Ebony  and Ivory Photo by Teri Lyn Fisher

Ebony and Ivory

Chocolate vs. vanilla, to your corners. Here’s my vote in the never-ending duel over dessert.

By Leslie Bilderback 02/01/2011

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I’m not a huge fan of chocolate. I mean, it’s good and all, but I don’t see what all the fuss is about. I am told that chocolate contains a chemical compound with an effect similar to that of caffeine, but I’d still rather have a cup of coffee. I am also aware of its popularity as an aphrodisiac. Reports indicate that chocolate melted on the tongue produces a heart rate more than twice as intense as the heart rate during kissing. On that, I call shenanigans. The only way chocolate could make my heart race is if it were fed to me by George Clooney. 
 
Winter is chocolate season, but our house is under a strict chocolate embargo. On Valentine’s Day, I prefer to waste my money on items with a lower calorie count, like shoes. No good can come from a box of chocolate, unless it is used as a blunt object to thwart attackers.
 
Of course, it could be that I am simply sick of it. As a pastry chef, I knew that anything chocolate was always going to be the top seller. That’s because chocolate is America’s default flavor. When you are too chicken to try something new, but too weak-willed to forgo dessert altogether, chocolate is the go-to choice.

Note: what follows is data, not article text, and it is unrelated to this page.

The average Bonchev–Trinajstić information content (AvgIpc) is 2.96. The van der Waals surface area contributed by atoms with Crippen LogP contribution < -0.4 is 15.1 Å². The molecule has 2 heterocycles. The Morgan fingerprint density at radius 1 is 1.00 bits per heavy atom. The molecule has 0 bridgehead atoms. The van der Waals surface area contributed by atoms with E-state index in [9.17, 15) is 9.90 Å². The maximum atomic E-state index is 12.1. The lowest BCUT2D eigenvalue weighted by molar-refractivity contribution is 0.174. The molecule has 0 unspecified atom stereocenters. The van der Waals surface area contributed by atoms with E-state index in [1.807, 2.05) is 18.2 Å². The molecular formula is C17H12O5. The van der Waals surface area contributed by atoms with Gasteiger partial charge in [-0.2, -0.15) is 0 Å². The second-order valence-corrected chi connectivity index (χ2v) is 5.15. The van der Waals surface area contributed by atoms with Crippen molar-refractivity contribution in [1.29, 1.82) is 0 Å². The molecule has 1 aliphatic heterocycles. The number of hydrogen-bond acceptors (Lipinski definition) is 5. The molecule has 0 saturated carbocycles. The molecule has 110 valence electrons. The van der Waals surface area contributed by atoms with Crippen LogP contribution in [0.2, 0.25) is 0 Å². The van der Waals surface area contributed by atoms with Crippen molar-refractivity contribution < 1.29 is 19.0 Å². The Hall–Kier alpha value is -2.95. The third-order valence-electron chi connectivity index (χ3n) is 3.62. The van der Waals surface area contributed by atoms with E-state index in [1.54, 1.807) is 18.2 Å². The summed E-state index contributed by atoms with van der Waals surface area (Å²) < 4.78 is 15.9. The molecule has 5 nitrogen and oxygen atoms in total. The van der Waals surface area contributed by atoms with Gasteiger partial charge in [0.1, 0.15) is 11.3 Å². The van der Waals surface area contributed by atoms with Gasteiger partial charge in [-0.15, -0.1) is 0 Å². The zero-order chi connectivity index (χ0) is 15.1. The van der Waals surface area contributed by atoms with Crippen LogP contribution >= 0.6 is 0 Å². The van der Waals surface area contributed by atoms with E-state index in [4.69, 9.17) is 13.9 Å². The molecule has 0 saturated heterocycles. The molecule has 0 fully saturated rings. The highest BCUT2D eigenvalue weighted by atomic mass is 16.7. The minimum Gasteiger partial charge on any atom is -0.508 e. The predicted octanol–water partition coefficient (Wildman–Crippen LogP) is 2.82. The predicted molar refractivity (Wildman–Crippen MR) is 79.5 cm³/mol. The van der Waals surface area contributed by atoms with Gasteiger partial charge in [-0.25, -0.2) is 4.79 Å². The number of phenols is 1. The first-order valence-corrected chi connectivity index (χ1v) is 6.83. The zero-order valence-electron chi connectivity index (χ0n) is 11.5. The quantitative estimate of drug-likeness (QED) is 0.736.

I prefer vanilla. (No, I am not racist, I am a flavorist.) I find vanilla’s subtle essence more versatile in both sweet and savory cooking. And not to be snooty, but good vanilla takes a more sophisticated palate to appreciate than does chocolate. (Yes, I just called all you chocolate lovers unsophisticated. I guess I am snooty after all. So be it.) Frankly, I am a little miffed that chocolate lovers use vanilla as a synonym for plain and boring. I think chocolate is boring, so there! (And by the way, I would like to state for the record that there is no such disease as chocoholism. First, I have never heard of “chocohol.” Why is it, when a person loves something, it is considered socially acceptable, and even funny, to add “holic” to the end of it? Just because you have no self-control when a Snickers is put in front of you does not mean you are ill. What’s next? Prescription Choc-o-rette gum?)
 
Chocolate does have a sexy history, which perfectly illustrates Western Civilization’s finders-keepers mentality. The Spanish came upon cocoa trees that had long been flourishing in the tropical forests and islands of the Americas, the beans of which had been used as food and currency for centuries. Moctezuma had amassed a chocolatey fortune by the time Cortés opened his can of whoopass in the 1500s.